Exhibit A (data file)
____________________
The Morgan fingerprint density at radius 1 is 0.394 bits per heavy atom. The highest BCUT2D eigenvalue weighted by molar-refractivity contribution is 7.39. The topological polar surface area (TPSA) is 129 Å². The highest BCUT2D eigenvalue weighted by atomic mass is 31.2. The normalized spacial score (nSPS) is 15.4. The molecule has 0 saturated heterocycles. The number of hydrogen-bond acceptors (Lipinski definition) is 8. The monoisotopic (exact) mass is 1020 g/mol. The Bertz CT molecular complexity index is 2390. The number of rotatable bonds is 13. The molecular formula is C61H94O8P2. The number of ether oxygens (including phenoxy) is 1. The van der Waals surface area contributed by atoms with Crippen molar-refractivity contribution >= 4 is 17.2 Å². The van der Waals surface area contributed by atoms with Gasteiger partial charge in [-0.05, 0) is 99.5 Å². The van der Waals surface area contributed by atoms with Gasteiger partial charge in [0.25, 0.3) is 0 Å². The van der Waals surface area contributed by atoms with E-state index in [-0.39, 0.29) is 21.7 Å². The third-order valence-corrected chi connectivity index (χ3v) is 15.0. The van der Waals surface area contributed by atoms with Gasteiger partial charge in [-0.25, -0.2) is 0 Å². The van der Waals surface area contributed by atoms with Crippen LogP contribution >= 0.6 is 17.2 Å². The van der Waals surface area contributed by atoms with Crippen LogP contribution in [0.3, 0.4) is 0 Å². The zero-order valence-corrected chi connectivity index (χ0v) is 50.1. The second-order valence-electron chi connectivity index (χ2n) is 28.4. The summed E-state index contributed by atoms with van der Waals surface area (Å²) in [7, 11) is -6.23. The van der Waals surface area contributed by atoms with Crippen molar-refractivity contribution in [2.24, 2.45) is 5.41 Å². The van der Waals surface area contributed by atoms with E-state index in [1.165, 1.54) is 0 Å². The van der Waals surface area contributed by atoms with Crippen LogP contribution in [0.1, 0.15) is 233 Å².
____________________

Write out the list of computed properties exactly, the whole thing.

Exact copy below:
The Morgan fingerprint density at radius 1 is 0.394 bits per heavy atom. The highest BCUT2D eigenvalue weighted by molar-refractivity contribution is 7.39. The topological polar surface area (TPSA) is 129 Å². The highest BCUT2D eigenvalue weighted by atomic mass is 31.2. The normalized spacial score (nSPS) is 15.4. The molecule has 0 saturated heterocycles. The number of hydrogen-bond acceptors (Lipinski definition) is 8. The monoisotopic (exact) mass is 1020 g/mol. The Bertz CT molecular complexity index is 2390. The number of rotatable bonds is 13. The molecular formula is C61H94O8P2. The number of ether oxygens (including phenoxy) is 1. The van der Waals surface area contributed by atoms with Crippen molar-refractivity contribution >= 4 is 17.2 Å². The van der Waals surface area contributed by atoms with Gasteiger partial charge in [-0.05, 0) is 99.5 Å². The van der Waals surface area contributed by atoms with Gasteiger partial charge in [0.25, 0.3) is 0 Å². The van der Waals surface area contributed by atoms with E-state index in [-0.39, 0.29) is 21.7 Å². The third-order valence-corrected chi connectivity index (χ3v) is 15.0. The van der Waals surface area contributed by atoms with Gasteiger partial charge in [-0.25, -0.2) is 0 Å². The van der Waals surface area contributed by atoms with Crippen LogP contribution >= 0.6 is 17.2 Å². The van der Waals surface area contributed by atoms with Crippen LogP contribution in [0.3, 0.4) is 0 Å². The zero-order valence-corrected chi connectivity index (χ0v) is 50.1. The second-order valence-electron chi connectivity index (χ2n) is 28.4. The summed E-state index contributed by atoms with van der Waals surface area (Å²) in [7, 11) is -6.23. The van der Waals surface area contributed by atoms with Crippen molar-refractivity contribution in [2.24, 2.45) is 5.41 Å². The van der Waals surface area contributed by atoms with E-state index in [1.165, 1.54) is 0 Å². The van der Waals surface area contributed by atoms with Crippen LogP contribution in [0.1, 0.15) is 233 Å².